Sunday, April 25, 2010

Gender in Writing

There have been a number of very well written blogs on care, justice, and forgiveness recently and I feel that as important as these subjects are, there isn’t much I could add to the discussion that hasn’t already been said. Therefore I thought I would write on an unrelated, but hopefully still pertinent topic that often comes up when I am writing papers: namely, those situations in which I must choose a gender for the pronouns that I am using. For example, when writing about a generalized student in my philosophy of education paper I had to choose between simply “he” or “she,” or the more inclusive but certainly more awkward “he or she.”

It’s definitely prime paper writing season here at Rhodes so hopefully others have been thinking about this as well. The internal debate that I often have, and maybe others do as well, is between style, which favors picking a single pronoun and sticking with it, and the desire to be inclusive, which mandates that I treat both genders equally. More often than not, I end up erring on the side of inclusiveness, but I always feel that this inevitably interrupts the flow of my writing, especially when I must write “he or she” multiple times in a single sentence.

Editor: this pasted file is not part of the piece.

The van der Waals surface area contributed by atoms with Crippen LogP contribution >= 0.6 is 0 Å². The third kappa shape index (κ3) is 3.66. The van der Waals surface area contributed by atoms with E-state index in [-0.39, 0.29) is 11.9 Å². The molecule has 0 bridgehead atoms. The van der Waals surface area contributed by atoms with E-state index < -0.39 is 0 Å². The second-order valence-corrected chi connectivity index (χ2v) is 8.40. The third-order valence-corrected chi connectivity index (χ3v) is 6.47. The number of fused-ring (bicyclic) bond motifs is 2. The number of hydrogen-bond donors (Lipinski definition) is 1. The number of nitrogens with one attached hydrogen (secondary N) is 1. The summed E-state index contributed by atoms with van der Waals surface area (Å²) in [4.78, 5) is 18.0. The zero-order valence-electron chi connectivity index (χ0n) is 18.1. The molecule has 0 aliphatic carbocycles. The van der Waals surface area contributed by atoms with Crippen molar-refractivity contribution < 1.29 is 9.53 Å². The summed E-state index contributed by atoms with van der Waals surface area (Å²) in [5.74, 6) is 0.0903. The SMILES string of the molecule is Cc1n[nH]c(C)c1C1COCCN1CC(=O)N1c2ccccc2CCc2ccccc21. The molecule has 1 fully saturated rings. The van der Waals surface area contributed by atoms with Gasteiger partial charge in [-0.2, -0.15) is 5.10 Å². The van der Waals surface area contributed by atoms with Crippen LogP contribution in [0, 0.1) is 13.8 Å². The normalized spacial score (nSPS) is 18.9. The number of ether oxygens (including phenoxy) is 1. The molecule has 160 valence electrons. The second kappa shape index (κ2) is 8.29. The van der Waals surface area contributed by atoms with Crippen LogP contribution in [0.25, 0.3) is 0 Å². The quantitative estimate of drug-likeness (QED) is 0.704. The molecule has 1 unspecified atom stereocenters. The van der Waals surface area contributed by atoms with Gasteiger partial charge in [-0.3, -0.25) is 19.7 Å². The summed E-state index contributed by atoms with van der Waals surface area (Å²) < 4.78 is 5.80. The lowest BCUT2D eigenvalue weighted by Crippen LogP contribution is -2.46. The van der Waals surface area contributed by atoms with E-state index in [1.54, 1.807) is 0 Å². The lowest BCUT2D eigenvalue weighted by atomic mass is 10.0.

This awkwardness seems particularly evident when I consider the work of accomplished writers. As a history and philosophy double major I spend most of my time reading books and essays written by men who have been dead for centuries or even millennia. These writers, as was the style of their time, often refer to humanity as “mankind” and to people as “men.” Granted, such terminology is clearly the product of the sexism of the age in which it originated, but even so, it has a certain rhetorical appeal. There seems to be something more grand and moving to Neil Armstrong’s declaration of “one small step for man, one giant leap for mankind,” than there would be had he said, “one small step for a human, one giant leap for humankind.” In my opinion, the appeal of this outdated terminology comes precisely from the fact that it is outdated; it recalls the work of the great writers and orators of history, which we admire for obvious reasons.